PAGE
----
- 1905 American & Indian Line – Calcutta, Chittagong, Rangoon, Colombo to Boston, New York and Philadelphia.
- American & Indian Branch Service – Rangoon, Chittagong, Madras, Madras Coast, Colombo, Malabar Coast, Aden, Port Sudan to Boston, New York & Philadelphia.
- 1914 American & Oriental Line – New York to Straits Settlements, Hong Kong, Philippines, China & Japan.
- 1904 American & Rio Plata Line – New York to Montevideo, Buenos Aires, Rosario and Bahia Blanca.
- Bombay American Line – Bombay to New York & Philadelphia.
- 191? Calcutta to River Plate Ports – Calcutta to Montevideo, Buenos Aires, Rosario and Bahia Blanca.
- 1911 Indian African Line (Cargo and passengers) – Rangoon, Calcutta, Colombo, Beira, Delagia Bay, Durban, East London, Port Elizabeth, Mossel bay & Cape Town.
- Indian Chilian Line – Calcutta, Rangoon, Singapore to West Coast of South America.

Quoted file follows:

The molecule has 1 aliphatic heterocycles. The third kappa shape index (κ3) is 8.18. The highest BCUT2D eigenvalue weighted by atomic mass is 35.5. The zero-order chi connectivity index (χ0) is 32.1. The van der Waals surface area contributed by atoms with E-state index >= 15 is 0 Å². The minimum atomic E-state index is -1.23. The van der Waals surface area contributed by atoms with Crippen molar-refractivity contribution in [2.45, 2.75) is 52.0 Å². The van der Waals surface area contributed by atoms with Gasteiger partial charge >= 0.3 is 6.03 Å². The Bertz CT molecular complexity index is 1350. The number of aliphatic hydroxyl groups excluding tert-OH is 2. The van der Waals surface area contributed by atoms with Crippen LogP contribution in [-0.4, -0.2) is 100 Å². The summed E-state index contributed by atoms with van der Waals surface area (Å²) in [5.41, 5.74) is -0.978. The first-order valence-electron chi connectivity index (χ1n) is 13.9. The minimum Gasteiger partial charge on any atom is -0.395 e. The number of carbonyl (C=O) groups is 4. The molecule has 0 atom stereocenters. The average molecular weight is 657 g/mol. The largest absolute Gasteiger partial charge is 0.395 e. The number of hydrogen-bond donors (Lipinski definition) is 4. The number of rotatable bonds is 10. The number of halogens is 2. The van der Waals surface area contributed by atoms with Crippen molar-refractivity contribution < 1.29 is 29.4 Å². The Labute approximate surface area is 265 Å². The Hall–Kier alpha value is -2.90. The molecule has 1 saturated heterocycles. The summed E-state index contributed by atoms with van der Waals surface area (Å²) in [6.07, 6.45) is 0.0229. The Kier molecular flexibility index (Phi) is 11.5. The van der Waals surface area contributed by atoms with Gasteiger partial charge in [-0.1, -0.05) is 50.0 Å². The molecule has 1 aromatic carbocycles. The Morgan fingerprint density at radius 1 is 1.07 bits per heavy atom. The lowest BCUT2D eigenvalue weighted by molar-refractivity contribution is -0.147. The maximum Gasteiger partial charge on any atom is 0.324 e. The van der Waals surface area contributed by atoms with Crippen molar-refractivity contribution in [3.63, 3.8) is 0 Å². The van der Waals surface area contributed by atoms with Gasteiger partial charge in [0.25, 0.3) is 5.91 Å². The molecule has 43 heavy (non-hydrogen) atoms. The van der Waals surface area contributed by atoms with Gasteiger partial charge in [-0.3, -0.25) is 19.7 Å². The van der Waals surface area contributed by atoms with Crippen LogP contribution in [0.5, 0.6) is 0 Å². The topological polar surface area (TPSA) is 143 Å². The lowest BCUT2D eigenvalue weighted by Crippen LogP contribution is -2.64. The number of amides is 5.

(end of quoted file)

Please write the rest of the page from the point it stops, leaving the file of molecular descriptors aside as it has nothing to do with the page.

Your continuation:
- 1912 Oriental African Line (Cargo and Passengers) – Hong Kong, Bangkok, Singapore to Mauritius, Delagoa bay, Durban, East London, Port Elizabeth, Mossel Bay, Cape Town.
- 191? Persian Gulf – Busreh & Bushire to UK and Continent.
- 1907 Australasia – Chile & Peru.
- 1928 Persian Gulf – South African Line
- 1933 India – Natal Line
- 1936 Gulf – Australasia Line
- 1988 East Africa – Eastern Seaboard of U.S.A.(1)
For a fairly lengthy insight into the history of the Bank Line please refer to the article below which covers its history from 1885 to 1985.
- The Bank Line, 1885-1985 Seabreezes
- The Sea Breezes magazine website is dedicated to ships and the sea, shipping companies, seafarers and Merchant and Royal Navy enthusiasts from sail to steam to nuclear driven vessels. Read of factual incidents soon to become our history by individuals who were present.
- Frank Waterhouse & Company
This article was first posted on 26th April 2018.